U.S. to spend $3 million to study CBD U.S. to spend $3 million to study CBD

23 Oct , 2019

The U.S. government will spend $3 million to find out if marijuana can relieve pain, but none of the money will be used to study the component of the plant that actually gets people high, THC.

Nine research grants were announced last Thursday that will be used to work on CBD, the trendy ingredient showing up in various cosmetics and foods, and hundreds of less familiar chemicals. THC research was strictly excluded from this research as federally, marijuana is still considered an illicit drug.

The study is concentrated for chronic pain, the most common reason people give when they enroll in state-approved medical remedies. 

"The science is lagging behind the public use and interest. We're doing our best to catch up here," said Dr. David Shurtleff, deputy director of the National Center for Complementary and Integrative Health, which is funding the projects.

THC has been investigated extensively, Shurtleff said, and its potential for addiction and abuse make it unsuitable for treating pain.

Researchers in Illinois hope to create a library of useful compounds found in cannabis plants.

"We make them from scratch and test them one by one," said David Sarlah of the University of Illinois. Marijuana contains such tiny amounts of the interesting ingredients that it's too costly and time consuming to isolate enough for research, Sarlah said.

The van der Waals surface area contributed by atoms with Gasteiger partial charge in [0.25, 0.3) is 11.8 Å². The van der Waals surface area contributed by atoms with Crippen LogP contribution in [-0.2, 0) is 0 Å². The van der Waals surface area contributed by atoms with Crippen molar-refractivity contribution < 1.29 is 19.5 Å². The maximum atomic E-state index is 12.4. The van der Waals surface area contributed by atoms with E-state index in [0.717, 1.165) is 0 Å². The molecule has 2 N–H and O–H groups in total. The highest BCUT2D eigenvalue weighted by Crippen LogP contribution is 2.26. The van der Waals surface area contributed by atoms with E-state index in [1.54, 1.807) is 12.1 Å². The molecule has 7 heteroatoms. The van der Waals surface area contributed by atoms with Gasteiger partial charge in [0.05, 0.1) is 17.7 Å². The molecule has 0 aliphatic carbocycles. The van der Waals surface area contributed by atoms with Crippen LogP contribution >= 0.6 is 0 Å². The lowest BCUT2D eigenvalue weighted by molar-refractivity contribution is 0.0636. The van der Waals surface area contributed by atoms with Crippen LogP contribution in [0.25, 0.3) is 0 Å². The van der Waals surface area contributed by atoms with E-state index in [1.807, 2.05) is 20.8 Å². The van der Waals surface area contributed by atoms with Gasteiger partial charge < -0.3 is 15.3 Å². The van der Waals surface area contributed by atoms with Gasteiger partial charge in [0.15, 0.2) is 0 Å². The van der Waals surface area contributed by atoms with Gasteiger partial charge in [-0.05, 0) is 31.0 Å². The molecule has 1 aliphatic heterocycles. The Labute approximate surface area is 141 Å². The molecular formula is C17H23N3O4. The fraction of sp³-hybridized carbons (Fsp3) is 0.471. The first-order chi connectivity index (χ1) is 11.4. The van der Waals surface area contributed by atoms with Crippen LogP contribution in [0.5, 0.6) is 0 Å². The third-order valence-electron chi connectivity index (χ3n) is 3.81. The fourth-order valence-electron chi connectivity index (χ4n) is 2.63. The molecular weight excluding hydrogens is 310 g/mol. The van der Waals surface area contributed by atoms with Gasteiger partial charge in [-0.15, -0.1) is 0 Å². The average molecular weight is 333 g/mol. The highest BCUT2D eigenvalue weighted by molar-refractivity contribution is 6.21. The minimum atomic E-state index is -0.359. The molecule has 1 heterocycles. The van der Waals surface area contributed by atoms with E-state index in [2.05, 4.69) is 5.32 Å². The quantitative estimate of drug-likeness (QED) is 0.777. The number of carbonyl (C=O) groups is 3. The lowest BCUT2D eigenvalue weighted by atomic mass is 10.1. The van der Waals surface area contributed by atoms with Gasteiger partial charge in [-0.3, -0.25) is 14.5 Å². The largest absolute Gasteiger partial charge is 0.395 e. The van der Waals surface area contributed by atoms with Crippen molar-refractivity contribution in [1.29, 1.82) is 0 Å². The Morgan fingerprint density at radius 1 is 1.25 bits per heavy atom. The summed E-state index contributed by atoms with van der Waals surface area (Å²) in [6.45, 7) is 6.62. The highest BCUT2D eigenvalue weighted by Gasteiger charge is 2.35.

Sarlah, an organic chemist, will make the chemicals. His colleague Aditi Das will run tests to see how they react with mouse immune cells.

"There are so many beneficial effects that patients report. We need to know the science behind it," Das said.

The U.S. government will spend $3 million to find out if marijuana can relieve pain, but none of the money will be used to study the component of the plant that actually gets people high, THC.

Nine research grants were announced last Thursday that will be used to work on CBD, the trendy ingredient showing up in various cosmetics and foods, and hundreds of less familiar chemicals. THC research was strictly excluded from this research as federally, marijuana is still considered an illicit drug.

The study is concentrated for chronic pain, the most common reason people give when they enroll in state-approved medical remedies. 

"The science is lagging behind the public use and interest. We're doing our best to catch up here," said Dr. David Shurtleff, deputy director of the National Center for Complementary and Integrative Health, which is funding the projects.

THC has been investigated extensively, Shurtleff said, and its potential for addiction and abuse make it unsuitable for treating pain.

Researchers in Illinois hope to create a library of useful compounds found in cannabis plants.

"We make them from scratch and test them one by one," said David Sarlah of the University of Illinois. Marijuana contains such tiny amounts of the interesting ingredients that it's too costly and time consuming to isolate enough for research, Sarlah said.

Sarlah, an organic chemist, will make the chemicals. His colleague Aditi Das will run tests to see how they react with mouse immune cells.

"There are so many beneficial effects that patients report. We need to know the science behind it," Das said.

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